Contributed by Rachel Stever September is National Preparedness Month in the US. I’ve mentioned before about my tendency to plan for as many eventualities as possible with regards to big things. I generally plan ahead by a couple of months for everyday things, but I’ve
realized that I am not as prepared as I could be for small emergencies.
Growing up in Phoenix, I have been fortunate enough to not have to worry about natural disasters too much. My evacuation plan basically consists of three steps: put the dogs and cat in the car; pick up my Grandma; call my dad for further instructions.
I’ve also never put much energy into creating a disaster recovery plan in case of being without access to services for a while. A lot of things would be taken care of because of other things I’ve already setup. Digital versions of important documents are backed up to cloud-based storage and family photos have all been scanned and saved on a photo-hosting website. I recently created a home inventory for my insurance company and realized that about half my work was done since I had already created a digital catalog of my books.
But there are other things to take into account. I have not-so-fond memories of my mother’s Y2K prep closet (when the computers continued working we had to eat canned chili for months). I also have a small apartment so I only bulk buy things I use every day. I have a good flashlight but most of the batteries in my junk drawer are dead. My only first aid kit is a little travel-sized thing that probably isn’t allowed on a plane anymore. I realized this could be a problem last month when I came down with strep throat.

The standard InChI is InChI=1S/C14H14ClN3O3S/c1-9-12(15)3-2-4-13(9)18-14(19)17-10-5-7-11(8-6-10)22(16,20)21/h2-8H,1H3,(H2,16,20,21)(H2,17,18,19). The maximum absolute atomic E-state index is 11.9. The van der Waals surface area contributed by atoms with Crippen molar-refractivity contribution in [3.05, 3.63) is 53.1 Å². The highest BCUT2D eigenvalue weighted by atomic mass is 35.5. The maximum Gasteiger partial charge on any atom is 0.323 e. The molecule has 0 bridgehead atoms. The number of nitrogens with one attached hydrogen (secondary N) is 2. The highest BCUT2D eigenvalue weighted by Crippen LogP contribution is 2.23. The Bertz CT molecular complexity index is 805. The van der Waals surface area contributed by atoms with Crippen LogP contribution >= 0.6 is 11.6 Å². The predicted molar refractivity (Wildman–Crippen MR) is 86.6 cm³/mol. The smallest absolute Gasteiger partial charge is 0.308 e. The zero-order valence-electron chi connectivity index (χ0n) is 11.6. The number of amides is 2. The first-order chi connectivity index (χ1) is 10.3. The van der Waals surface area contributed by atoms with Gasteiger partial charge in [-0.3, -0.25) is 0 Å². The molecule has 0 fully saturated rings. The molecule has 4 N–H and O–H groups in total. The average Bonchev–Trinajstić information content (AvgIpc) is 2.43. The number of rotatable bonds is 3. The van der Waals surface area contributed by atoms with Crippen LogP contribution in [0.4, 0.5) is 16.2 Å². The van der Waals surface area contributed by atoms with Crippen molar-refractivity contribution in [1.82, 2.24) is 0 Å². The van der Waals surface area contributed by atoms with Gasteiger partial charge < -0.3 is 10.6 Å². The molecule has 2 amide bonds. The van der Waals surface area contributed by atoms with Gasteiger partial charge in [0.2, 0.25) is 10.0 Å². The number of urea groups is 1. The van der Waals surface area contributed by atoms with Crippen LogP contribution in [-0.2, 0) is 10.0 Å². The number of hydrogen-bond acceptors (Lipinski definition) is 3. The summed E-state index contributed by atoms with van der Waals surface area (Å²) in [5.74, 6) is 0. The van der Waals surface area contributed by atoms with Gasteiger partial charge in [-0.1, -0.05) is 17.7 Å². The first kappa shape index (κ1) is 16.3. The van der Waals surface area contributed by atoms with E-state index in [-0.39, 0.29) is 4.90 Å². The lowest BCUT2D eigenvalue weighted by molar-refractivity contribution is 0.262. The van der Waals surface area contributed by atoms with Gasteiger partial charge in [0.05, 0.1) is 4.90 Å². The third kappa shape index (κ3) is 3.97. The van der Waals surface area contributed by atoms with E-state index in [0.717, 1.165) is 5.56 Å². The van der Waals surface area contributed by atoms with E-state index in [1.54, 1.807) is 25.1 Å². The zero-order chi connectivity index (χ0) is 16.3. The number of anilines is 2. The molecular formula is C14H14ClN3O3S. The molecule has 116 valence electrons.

Nothing big was at stake, no city-wide blackouts or raging rivers, and I thought I had a handle on things. I picked up my prescription and made some tea, sure that I would be back to normal in a day or so. The next day I woke up feverish and unable to speak. Still not huge on the scale of emergencies but very annoying, particularly when I went into the kitchen and realized that I had not been to the grocery store in a while. I also discovered that the medical contents of my medicine cabinet were limited to a bottle of ibuprofen and some antacids. After a series of increasingly dramatic texts to my sister I was supplied with sore-throat friendly foods and a bottle of numbing spray. I resolved to take of the situation permanently when I felt was no longer contagious and could be trusted to operate my car.
I’m never going to be a true bulk shopper, at least not until I have a home with some more storage space. But my pantry has been stocked up and a quick trip through the local drugstore solved the first aid and medicine cabinet deficiencies. All the dead batteries have been disposed of and a fresh pack is in the drawer. I still have some things to do before I am really confident in my preparedness but I’m getting there.